I think most of you would like to know that the event
today organised by the Central London Humanists in partnership with a number of other organisations as part of the Protest the Pope campaign has been an amazing success with estimates of attendance ranging between 6 and 10 times the numbers that had been expected. Estimates ranged between 12 and 20 thousand. But numbers are not really all that important - so long as they weren't embarrassingly small and they weren't!
Everyone who came attended, as you would expect, as an individual. They came with their own orders of priority of concerns. Some were religious. I strolled along chatting very amiably with a similarly bearded guy, even older than me, who told me that he was CofE and would be telling his church congregation all about the event. He wasn't anti-catholic but shared our concerns about equality and human rights and of course about child abuse. I spoke with a young Muslim who supported secularism and was totally opposed to stoning as a punishment. But in the main people were free thinkers, atheists, agnostics, Humanists, secularists, human rights defenders. All were angry but in a positive and friendly way. They were angry about child abuse. They were angry about homophobia and sexism and many other of the unpleasant, unkind and disgusting attitudes, not least on secularism and the beliefs and views of people like us, opined by this Pope in his rigid interpretation of Catholic dogma. And, of course we were protesting the fact that his odious views were, in effect, being honoured by this state visit.
Later after we had been moved on, by the police, from our original destination because of larger than expected numbers a series of eloquent speakers addressed, or, at times it seemed to me, conversed with the crowd.
Do not be surprised that we do not get the coverage in the media that we would like or that we reckon we deserve. Remember this is a well rehearsed nexus of state power, establishments, political and economic forces which have plotted and conceived this State visit. They sat in pomp and glory in Westminster Hall, Blair and Brown, Patton and all. I can just imagine the discussions with private secretaries that the likes of atheist Clegg had. He would have been informed of the pros and cons on diplomatic grounds of being seen not to be showing the right amount of deference etc. Speaker Bercow no doubt advised as to just how far to go in reminding the Pope of Parliament's historical independence to satisfy the Anglican as well as the political establishment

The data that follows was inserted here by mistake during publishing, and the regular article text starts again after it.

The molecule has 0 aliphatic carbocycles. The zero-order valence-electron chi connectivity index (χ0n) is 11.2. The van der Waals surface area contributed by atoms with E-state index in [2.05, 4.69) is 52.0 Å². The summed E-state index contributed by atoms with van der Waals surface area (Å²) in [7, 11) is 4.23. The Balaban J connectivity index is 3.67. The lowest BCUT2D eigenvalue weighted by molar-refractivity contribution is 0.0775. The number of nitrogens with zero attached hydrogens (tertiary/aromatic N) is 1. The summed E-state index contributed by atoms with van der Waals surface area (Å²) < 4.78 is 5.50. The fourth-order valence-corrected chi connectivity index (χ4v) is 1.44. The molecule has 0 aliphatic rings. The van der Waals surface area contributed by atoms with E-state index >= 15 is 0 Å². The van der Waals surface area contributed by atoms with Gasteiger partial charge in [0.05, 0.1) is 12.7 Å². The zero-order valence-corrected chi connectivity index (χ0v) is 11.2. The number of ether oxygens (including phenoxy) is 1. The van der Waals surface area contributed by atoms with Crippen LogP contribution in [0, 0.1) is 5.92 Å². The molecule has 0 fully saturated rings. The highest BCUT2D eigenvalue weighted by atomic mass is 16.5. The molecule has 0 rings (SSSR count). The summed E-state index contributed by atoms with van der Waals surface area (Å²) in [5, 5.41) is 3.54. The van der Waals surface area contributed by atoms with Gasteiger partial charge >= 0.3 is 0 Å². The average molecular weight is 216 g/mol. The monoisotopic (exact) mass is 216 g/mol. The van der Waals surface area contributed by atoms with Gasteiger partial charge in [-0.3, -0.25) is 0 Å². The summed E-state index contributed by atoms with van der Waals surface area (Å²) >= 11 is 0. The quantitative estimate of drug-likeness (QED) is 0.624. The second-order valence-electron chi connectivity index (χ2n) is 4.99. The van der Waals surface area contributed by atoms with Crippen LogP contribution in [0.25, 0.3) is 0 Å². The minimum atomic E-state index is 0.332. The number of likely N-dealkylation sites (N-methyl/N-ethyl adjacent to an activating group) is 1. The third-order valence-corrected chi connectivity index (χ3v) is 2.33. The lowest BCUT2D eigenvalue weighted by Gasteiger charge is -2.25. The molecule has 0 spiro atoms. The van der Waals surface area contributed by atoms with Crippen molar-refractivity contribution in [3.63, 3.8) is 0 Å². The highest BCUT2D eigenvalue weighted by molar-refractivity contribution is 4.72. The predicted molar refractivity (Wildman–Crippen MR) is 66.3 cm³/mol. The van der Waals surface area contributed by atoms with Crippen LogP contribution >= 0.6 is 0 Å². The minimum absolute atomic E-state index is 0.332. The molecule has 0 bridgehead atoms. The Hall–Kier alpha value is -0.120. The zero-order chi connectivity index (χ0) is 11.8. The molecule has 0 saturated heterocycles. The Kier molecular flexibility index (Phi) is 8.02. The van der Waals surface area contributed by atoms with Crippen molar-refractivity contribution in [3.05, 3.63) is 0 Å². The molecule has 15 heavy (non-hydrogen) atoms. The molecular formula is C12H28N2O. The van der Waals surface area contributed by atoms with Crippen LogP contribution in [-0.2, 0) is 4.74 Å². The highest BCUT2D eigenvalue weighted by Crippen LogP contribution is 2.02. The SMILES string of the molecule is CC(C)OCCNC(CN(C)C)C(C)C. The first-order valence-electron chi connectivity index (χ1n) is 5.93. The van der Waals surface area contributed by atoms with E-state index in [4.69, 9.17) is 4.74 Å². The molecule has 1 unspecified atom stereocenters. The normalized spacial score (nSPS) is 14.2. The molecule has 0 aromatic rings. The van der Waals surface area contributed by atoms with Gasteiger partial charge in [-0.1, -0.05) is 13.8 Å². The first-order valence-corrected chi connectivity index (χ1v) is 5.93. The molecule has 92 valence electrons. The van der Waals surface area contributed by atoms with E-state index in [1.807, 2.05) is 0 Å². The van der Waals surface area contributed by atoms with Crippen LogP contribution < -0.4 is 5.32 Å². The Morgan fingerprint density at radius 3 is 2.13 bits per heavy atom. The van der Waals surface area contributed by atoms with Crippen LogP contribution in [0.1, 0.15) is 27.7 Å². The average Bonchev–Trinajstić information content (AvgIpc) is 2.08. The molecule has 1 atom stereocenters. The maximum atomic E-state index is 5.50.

The pomp was bound to be, and actually is, very photogenic and media friendly. Seeing a medieval-style sovereign ruling by divine right and being adored by so many who genuinely believe that a touch from his hand or a gaze from his eyes is the next best thing to being in the presence of Jesus himself, makes for riveting television for many.
However one might expect some of the speeches at our protest to have been covered for there were some truly spine tingling moments: for example when we were addressed by a Catholic priest who had come out as being gay and had set up, he said, the first aids clinic in New York. He expressed his astonishment at the irony that the only place that he could feel welcome and able to express his religious belief freely was thanks to the secular nature of this society and at a meeting such as the one we were providing. Then there was a call for the police to arrest an international criminal and the police were told it won't be difficult to find 'him' because we know exactly where he will be very shortly.
Richard Dawkins spoke brilliantly, as always. Calm, forensic in his analysis and pitiless in his acute and reasoned condemnation. I won't list all the others who spoke here.
Back to our group which has been continuing to grow apace, I must make special mention of Marco Tranchino, who has very much been the driving force behind the protest events and without whom much of it may never have taken place. Today he was the MC for the event, a difficult and streneous job, which he carried out superbly. He introduced each speaker flawlessly with wit and style.
I would like also to note the tremendous media work of Andrew Copson, Terry Sanderson and Peter Tatchell,.
Of course many other people have worked hard to make the whole Protest the Pope campaign possible and many CLHG people have played their part.
You can be proud of them all.
With best wishes and appreciation for your support, this has been a personal note from your secretary,
(n.b. please excuse any errors or omissions)